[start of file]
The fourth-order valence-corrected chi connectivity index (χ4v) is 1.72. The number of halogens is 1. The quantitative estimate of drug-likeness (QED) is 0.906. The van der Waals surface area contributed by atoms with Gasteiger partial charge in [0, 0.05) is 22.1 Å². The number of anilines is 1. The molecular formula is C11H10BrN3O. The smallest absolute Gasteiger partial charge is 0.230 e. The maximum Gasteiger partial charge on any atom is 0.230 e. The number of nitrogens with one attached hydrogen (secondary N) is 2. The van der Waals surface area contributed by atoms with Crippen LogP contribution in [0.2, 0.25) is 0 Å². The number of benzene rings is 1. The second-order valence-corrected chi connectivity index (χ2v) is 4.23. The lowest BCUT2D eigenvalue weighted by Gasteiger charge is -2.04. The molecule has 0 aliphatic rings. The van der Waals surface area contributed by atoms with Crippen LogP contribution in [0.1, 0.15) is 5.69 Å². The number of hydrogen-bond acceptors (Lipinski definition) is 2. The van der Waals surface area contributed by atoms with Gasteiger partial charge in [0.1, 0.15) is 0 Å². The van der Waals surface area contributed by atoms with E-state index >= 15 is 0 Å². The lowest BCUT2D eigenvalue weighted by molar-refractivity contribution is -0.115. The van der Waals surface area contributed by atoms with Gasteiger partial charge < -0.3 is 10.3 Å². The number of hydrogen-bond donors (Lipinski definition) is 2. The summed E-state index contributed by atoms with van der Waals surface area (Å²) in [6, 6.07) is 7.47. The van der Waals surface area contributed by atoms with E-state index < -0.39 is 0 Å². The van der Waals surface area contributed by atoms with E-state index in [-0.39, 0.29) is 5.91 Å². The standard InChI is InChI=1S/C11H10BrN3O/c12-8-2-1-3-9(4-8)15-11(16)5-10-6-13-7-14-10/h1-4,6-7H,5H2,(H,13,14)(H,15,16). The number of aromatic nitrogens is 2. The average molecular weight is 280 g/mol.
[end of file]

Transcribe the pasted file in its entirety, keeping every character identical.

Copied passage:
The fourth-order valence-corrected chi connectivity index (χ4v) is 1.72. The number of halogens is 1. The quantitative estimate of drug-likeness (QED) is 0.906. The van der Waals surface area contributed by atoms with Gasteiger partial charge in [0, 0.05) is 22.1 Å². The number of anilines is 1. The molecular formula is C11H10BrN3O. The smallest absolute Gasteiger partial charge is 0.230 e. The maximum Gasteiger partial charge on any atom is 0.230 e. The number of nitrogens with one attached hydrogen (secondary N) is 2. The van der Waals surface area contributed by atoms with Crippen LogP contribution in [0.2, 0.25) is 0 Å². The number of benzene rings is 1. The second-order valence-corrected chi connectivity index (χ2v) is 4.23. The lowest BCUT2D eigenvalue weighted by Gasteiger charge is -2.04. The molecule has 0 aliphatic rings. The van der Waals surface area contributed by atoms with Crippen LogP contribution in [0.1, 0.15) is 5.69 Å². The number of hydrogen-bond acceptors (Lipinski definition) is 2. The van der Waals surface area contributed by atoms with Gasteiger partial charge in [0.1, 0.15) is 0 Å². The van der Waals surface area contributed by atoms with E-state index >= 15 is 0 Å². The lowest BCUT2D eigenvalue weighted by molar-refractivity contribution is -0.115. The van der Waals surface area contributed by atoms with Gasteiger partial charge < -0.3 is 10.3 Å². The number of hydrogen-bond donors (Lipinski definition) is 2. The summed E-state index contributed by atoms with van der Waals surface area (Å²) in [6, 6.07) is 7.47. The van der Waals surface area contributed by atoms with E-state index < -0.39 is 0 Å². The van der Waals surface area contributed by atoms with E-state index in [-0.39, 0.29) is 5.91 Å². The standard InChI is InChI=1S/C11H10BrN3O/c12-8-2-1-3-9(4-8)15-11(16)5-10-6-13-7-14-10/h1-4,6-7H,5H2,(H,13,14)(H,15,16). The number of aromatic nitrogens is 2. The average molecular weight is 280 g/mol.